Game of Life

Ritter designs smartphone application prototype focused on life events at Design Thinking Week

07/24/17

During Design Thinking Week, Sarah Ritter, assistant professor of engineering design, and her team one colleagues were challenged to design a new financial service for new banking customers of ING-DiBa AG, a direct bank based in Frankfurt, Germany. Ritter and her team began the design process by collecting inspirations related to banking, online banking and banking customers. The team implemented a brainstorming session to add personal insight and financial experience to the project.   

The team tried to pinpoint patterns in the collected information in order to cluster it into groups. This process identified four key concepts: trust is a critical component of banking, cultural influence impacts financial products, banking customers like to meet at eye-level and different life circumstances call for different banking solutions.

“Using a variety of different idea generation techniques – the entire team walking in a circle writing ideas on Post-it notes or playing a game of hot potato to rapidly produce ideas – enabled all teammates to engage in a very important step of the design process, while encouraging creativity and a broad range of concepts,” Ritter said. “After fully exploring the idea space, clustering them enabled our team to identify themes within our concepts that served as foci for the prototyping phase.” 

Ritter’s team used field interviews at S-Bahn station Friedrichstraße, Deutsche Bank Experience Center and the University of Potsdam to learn more about why people use online banking, life events that influence finances and whether or not people trust banks. An empathy prototype, a mobile whiteboard with colorful sticky notes, allowed interviewees to express their feelings about their favorite bank, online banking services, mobile banking, a personal finance advisor and their overall feeling of trust in their bank. Overall themes learned include people not liking how financial advisers treated them and the belief that banking on smartphones is insecure and untrustworthy.

The team dissected this interview information and concluded that people need to establish better lines of trust with their banks and in their own financial decisions. Because people often trust the opinions of other people, Ritter and her team believed the gamification of financial experiences via a social platform would provide banking customers with the experiences they sought.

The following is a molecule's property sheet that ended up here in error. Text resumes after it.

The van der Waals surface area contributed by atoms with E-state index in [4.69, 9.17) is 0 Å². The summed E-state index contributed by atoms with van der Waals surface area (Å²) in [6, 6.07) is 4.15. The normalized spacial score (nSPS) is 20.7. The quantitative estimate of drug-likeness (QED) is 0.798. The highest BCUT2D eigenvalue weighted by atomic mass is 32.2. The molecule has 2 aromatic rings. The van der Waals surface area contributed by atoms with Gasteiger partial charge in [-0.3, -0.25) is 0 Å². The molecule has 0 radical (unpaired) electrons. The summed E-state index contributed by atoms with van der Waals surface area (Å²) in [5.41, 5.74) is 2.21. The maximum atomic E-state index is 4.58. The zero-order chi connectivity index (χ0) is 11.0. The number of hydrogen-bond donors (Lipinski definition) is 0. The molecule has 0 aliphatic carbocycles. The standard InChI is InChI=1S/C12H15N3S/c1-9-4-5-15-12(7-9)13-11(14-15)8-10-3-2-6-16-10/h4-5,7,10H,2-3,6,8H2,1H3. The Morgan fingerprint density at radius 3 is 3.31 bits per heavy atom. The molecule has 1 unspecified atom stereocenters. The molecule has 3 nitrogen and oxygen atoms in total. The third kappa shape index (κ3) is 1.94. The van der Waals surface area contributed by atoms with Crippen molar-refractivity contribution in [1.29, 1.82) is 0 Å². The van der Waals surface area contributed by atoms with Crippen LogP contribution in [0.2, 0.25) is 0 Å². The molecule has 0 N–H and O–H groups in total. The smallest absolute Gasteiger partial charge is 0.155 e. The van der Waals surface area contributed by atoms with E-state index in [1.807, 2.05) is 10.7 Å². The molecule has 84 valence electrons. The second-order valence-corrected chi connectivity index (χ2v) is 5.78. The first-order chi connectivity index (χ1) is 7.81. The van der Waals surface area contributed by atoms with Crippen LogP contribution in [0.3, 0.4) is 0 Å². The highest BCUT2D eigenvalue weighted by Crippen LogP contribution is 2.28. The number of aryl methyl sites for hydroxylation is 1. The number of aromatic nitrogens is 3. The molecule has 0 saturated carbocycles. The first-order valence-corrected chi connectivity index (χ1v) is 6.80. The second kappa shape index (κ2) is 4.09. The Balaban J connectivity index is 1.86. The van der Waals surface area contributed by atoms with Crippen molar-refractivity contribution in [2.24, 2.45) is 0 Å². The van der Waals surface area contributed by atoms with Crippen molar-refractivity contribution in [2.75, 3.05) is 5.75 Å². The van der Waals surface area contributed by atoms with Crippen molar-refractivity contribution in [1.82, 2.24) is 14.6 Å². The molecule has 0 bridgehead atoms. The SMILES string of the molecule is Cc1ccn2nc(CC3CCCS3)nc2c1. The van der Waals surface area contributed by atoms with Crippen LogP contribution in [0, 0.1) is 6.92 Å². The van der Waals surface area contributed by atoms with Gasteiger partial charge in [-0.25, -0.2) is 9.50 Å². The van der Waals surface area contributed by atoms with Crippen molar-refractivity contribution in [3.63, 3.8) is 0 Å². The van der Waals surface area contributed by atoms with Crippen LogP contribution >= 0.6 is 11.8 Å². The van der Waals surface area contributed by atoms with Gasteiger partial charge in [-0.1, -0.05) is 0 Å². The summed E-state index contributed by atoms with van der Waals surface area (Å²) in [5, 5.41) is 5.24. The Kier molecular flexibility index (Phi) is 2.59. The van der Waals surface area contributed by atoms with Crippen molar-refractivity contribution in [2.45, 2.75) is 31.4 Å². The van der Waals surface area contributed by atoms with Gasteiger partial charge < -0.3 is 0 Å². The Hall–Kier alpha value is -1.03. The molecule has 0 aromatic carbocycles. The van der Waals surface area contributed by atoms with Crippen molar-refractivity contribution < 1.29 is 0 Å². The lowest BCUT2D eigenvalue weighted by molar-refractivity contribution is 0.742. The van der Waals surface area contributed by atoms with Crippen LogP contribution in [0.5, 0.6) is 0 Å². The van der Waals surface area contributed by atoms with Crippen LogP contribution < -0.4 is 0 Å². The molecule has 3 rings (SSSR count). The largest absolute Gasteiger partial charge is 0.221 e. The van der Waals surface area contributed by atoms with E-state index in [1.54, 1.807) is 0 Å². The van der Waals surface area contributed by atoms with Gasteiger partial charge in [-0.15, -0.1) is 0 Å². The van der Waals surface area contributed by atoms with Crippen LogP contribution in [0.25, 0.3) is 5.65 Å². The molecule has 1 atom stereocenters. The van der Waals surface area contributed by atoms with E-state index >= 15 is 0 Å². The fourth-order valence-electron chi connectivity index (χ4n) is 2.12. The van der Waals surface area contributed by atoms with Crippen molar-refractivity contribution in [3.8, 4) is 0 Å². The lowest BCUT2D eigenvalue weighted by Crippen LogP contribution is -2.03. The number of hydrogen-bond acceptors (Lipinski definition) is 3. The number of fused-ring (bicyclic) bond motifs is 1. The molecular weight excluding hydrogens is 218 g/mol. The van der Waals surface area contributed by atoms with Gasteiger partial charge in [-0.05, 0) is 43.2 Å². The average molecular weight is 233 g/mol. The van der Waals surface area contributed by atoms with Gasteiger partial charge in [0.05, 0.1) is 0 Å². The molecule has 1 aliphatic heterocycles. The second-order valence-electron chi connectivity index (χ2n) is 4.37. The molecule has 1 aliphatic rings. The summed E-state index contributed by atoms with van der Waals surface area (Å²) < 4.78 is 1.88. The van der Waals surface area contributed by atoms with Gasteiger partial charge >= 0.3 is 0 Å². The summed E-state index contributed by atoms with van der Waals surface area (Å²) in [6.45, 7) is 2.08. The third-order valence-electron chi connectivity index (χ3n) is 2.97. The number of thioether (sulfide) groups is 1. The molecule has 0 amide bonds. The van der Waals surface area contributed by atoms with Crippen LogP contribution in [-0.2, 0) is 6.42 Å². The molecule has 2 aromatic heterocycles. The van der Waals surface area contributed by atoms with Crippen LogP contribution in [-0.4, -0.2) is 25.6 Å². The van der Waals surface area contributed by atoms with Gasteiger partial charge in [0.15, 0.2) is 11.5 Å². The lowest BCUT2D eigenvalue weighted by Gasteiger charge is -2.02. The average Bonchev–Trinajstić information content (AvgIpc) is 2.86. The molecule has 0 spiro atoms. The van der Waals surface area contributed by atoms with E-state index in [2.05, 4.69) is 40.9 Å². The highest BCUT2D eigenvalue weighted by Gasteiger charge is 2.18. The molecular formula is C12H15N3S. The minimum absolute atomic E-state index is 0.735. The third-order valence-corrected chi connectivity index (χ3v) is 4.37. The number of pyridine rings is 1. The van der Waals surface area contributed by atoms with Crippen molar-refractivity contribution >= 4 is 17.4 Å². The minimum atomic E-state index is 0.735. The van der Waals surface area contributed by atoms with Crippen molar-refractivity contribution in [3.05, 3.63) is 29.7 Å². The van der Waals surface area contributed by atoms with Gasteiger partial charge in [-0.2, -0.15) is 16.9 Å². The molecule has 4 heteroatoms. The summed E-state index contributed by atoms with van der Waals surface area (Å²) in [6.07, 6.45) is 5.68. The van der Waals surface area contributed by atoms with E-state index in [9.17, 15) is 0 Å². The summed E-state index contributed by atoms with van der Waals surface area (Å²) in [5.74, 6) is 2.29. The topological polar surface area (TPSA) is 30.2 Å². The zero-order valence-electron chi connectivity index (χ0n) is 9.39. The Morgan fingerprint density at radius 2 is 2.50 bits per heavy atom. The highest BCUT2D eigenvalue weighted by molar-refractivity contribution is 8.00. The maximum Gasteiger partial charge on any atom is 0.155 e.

A “game of life” playing field allowed users to track their progress through various life events in a fun and interactive smartphone application. Life events were broken into steps, with sizing of each step depending on its difficulty or the length of time needed to complete it. Each playing field also displayed small figures representing other users completing the same life event.

During prototype testing, users told Ritter’s team that a reward system would motivate them to continue progressing through the gaming app. The team suggested adding in-game rewards like virtual coins or real-life rewards such as vouchers or small gifts from partner companies to users when they complete major goals. 

 

Share this story:

facebook linked in twitter email

MEDIA CONTACT:

Samantha Chavanic

smh5218@engr.psu.edu

“Using a variety of different idea generation techniques – the entire team walking in a circle writing ideas on Post-it notes or playing a game of hot potato to rapidly produce ideas – enabled all teammates to engage in a very important step of the design process, while encouraging creativity and a broad range of concepts."

 
 

About

The School of Engineering Design, Technology, and Professional Programs (SEDTAPP) delivers effective engineering education through active, collaborative, project-based, and professionally oriented classroom experiences. SEDTAPP offers a variety of programs that partner faculty, students, and industry in the study of real-life engineering problems. Our programs teach students to solve real-life problems with innovative solutions. 

School of Engineering Design, Technology, and Professional Programs

213 Hammond Building

The Pennsylvania State University

University Park, PA 16802

Phone: 814-865-2952